How many lives must we lose before the government decides to act?


Contrary to what many believe, the leading cause of traffic collisions are related to road user behavior rather than to road infrastructure. This fact was already proved by scientific studies and was, again, proved on Lebanon’s roads.

Did the New Traffic Law have any effect?

To understand better, we can simply look at traffic statistics provided by the Lebanese Internal Security Forces (ISF) that show an overall decrease of traffic collisions and casualties in Lebanon.
If we compare traffic crash statistics from January until September 2015 to the same months in 2014, we can see a radical decrease in the toll of crashes (46%), injuries (44%) and fatalities (28%).

The enforcement of the law must remain continuous

The efforts of the Internal Security Forces (ISF) are well appreciated, however, they still have a long way to go. After May 2015, the strictness of enforcement began fading off and we started witnessing an increase traffic crash tolls. Eleven deaths have been reported since the beginning of the October (8 days), most of whom are young adults.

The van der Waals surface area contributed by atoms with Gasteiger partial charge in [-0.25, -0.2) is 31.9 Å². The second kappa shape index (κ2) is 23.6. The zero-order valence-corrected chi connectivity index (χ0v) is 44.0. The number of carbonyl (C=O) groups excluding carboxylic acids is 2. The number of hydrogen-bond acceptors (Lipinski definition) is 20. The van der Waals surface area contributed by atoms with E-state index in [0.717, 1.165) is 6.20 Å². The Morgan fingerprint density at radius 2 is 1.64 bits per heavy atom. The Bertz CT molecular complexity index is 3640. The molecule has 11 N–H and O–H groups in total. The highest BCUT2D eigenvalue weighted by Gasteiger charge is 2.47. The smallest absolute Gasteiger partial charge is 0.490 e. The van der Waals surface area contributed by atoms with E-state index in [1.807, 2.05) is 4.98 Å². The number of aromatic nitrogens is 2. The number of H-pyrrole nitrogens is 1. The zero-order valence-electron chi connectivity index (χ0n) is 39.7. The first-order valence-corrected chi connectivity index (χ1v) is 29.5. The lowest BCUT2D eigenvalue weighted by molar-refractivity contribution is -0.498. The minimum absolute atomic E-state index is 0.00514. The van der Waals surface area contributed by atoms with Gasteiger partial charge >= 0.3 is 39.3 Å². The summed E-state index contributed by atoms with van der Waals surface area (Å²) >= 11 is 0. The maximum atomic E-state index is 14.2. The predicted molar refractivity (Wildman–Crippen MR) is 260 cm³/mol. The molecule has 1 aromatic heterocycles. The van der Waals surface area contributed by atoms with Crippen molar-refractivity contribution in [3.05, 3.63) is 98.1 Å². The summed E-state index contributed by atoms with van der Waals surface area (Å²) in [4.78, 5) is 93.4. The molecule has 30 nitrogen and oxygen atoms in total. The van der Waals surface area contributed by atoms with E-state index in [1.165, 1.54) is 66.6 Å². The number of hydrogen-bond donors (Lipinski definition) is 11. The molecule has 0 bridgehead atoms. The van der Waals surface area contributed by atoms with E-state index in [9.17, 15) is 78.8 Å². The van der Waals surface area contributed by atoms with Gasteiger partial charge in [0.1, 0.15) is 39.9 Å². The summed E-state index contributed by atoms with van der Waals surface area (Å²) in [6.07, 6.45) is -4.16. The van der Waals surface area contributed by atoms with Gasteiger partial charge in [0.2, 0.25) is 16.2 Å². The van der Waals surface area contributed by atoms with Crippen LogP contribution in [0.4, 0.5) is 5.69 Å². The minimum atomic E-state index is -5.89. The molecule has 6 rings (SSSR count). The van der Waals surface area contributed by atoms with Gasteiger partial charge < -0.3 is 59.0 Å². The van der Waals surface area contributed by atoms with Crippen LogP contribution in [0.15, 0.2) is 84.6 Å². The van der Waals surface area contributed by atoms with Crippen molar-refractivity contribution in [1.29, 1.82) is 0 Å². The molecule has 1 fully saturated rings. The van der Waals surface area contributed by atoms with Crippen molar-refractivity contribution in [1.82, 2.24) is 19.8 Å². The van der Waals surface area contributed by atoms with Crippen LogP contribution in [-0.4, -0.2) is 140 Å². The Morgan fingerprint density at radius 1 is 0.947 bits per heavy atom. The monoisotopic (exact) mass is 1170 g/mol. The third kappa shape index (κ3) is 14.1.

Civil society and the ISF alone can’t succeed in eliminating traffic deaths

Ever since the new traffic law went into effect last April, Kunhadi has urged the Prime Minister to call for the meeting of the National Council for Road Safety in order to set forth a comprehensive plan of action to improve road safety in Lebanon that would include and organize all that comes into play in improving road safety, be it laws, infrastructure, research, awareness, etc. But so far, the government has not responded.

How many people like Bahaa Abou Elhassan (21 years), Maryam Tabbaa Chalabi (17 years), Suzanne El Amoury (37 years) and her unborn child, Fady Mourad (33 years) and many others must lose their lives before the government decides to act?

May all traffic victims rest in peace…